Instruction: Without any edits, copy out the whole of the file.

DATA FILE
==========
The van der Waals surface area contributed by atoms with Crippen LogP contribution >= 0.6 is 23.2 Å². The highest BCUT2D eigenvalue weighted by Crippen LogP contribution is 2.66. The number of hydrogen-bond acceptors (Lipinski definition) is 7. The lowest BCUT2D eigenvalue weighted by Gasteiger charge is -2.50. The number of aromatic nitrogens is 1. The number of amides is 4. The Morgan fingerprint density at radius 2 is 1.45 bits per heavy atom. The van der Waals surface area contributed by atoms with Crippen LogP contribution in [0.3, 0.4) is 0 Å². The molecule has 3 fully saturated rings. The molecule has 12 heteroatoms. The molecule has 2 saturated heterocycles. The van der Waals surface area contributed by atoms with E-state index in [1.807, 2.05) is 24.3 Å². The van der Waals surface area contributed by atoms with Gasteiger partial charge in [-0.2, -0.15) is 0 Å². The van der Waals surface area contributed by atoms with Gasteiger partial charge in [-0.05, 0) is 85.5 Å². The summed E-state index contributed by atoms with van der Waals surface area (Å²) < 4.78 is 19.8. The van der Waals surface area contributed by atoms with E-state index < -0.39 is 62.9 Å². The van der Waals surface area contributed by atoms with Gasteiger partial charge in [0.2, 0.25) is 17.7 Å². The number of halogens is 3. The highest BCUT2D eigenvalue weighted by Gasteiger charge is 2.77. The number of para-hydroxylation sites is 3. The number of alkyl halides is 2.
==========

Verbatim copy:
The van der Waals surface area contributed by atoms with Crippen LogP contribution >= 0.6 is 23.2 Å². The highest BCUT2D eigenvalue weighted by Crippen LogP contribution is 2.66. The number of hydrogen-bond acceptors (Lipinski definition) is 7. The lowest BCUT2D eigenvalue weighted by Gasteiger charge is -2.50. The number of aromatic nitrogens is 1. The number of amides is 4. The Morgan fingerprint density at radius 2 is 1.45 bits per heavy atom. The van der Waals surface area contributed by atoms with Crippen LogP contribution in [0.3, 0.4) is 0 Å². The molecule has 3 fully saturated rings. The molecule has 12 heteroatoms. The molecule has 2 saturated heterocycles. The van der Waals surface area contributed by atoms with E-state index in [1.807, 2.05) is 24.3 Å². The van der Waals surface area contributed by atoms with Gasteiger partial charge in [-0.2, -0.15) is 0 Å². The van der Waals surface area contributed by atoms with Gasteiger partial charge in [-0.05, 0) is 85.5 Å². The summed E-state index contributed by atoms with van der Waals surface area (Å²) < 4.78 is 19.8. The van der Waals surface area contributed by atoms with E-state index < -0.39 is 62.9 Å². The van der Waals surface area contributed by atoms with Gasteiger partial charge in [0.2, 0.25) is 17.7 Å². The number of halogens is 3. The highest BCUT2D eigenvalue weighted by Gasteiger charge is 2.77. The number of para-hydroxylation sites is 3. The number of alkyl halides is 2.